Overcoming Black Friday hurdles of inflation and supply chain backups
COLLIERVILLE, Tenn. (WMC) - As the sun set on Black Friday in the Mid-South, shoppers loaded up the bulk of their holiday shopping for the day.
This year, several roadblocks had to be overcome on both ends of the retail business: inflation for shoppers and supply chain issues for stores.
For Bradley Patterson’s store Bricks and Minifigs at Carriage Crossing, there was definitely that quintessential Black Friday look on the morning of.
“There were people at the door waiting to come in before we even opened up, so it was a good experience,” said Bradley Patterson, owner od Bricks and Minifigs.
That’s probably because the store sells the timeless product, LEGOs, a product that’s fallen under the massive inflation umbrella over the past several months.
“They have some, not as extreme as say gasoline, but it is a petroleum product,” said Patterson.
The latest numbers from the Federal Reserve show inflation is up once again, across the board.
In October, the price of goods is up 7.3 percent from September and the price of services up 6.3 percent. Over the last year, energy and utility costs are up over 30 percent (30.2) and food almost 5 percent (4.8).
Excluding food and energy prices, core personal consumption spending increased 4.1 percent from last year.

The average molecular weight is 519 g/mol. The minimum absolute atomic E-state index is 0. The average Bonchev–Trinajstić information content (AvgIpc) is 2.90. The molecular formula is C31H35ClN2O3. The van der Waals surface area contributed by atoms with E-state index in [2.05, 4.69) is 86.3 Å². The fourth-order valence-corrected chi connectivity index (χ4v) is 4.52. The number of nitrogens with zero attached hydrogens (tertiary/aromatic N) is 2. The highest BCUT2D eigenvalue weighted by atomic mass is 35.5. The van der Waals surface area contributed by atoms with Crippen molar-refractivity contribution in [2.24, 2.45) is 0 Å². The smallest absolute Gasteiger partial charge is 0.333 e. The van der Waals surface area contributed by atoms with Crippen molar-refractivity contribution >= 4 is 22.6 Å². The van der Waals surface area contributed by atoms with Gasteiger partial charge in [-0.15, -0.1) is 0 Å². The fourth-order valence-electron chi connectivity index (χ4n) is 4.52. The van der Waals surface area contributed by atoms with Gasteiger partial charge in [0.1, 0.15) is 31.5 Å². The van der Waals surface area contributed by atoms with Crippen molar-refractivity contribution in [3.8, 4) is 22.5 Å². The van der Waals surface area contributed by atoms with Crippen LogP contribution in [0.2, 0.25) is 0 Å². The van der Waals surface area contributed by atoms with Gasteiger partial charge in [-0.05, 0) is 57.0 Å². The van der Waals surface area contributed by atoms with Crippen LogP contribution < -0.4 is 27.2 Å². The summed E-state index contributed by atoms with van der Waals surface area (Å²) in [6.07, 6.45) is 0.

It’s the highest hike in 30 years.
Many shoppers told us they chose Black Friday to cover the bulk of their holiday shopping list and get the most bang for their buck.
”a lot of sales, being Black Friday, so I was able to keep [the total price] down pretty good,” said shopper Roslyn Jackson. “I had it narrowed down to what I needed to get.”
Pairing that with the supply chain crisis, Patterson made sure his shelves could be stocked, ordering as early as the summer on holiday items to build a nice stockpile for days like Black Friday.
His supply has been “chipped away” at, but he’s optimistic his store will ride the wave of holiday shopping.
“Foresight is a lot of it, and we saw where the supply chain breakdown was going. We wanted to accommodate for that and make as many phone calls and purchase anywhere that we could to accommodate the season.”
The Federal Reserve says it expects, at the most, one more inflation hike next year, but that’s pending its upcoming December Federal Open Markets Committee meeting, where they discuss everything from the nation’s GDP growth to the unemployment rate.
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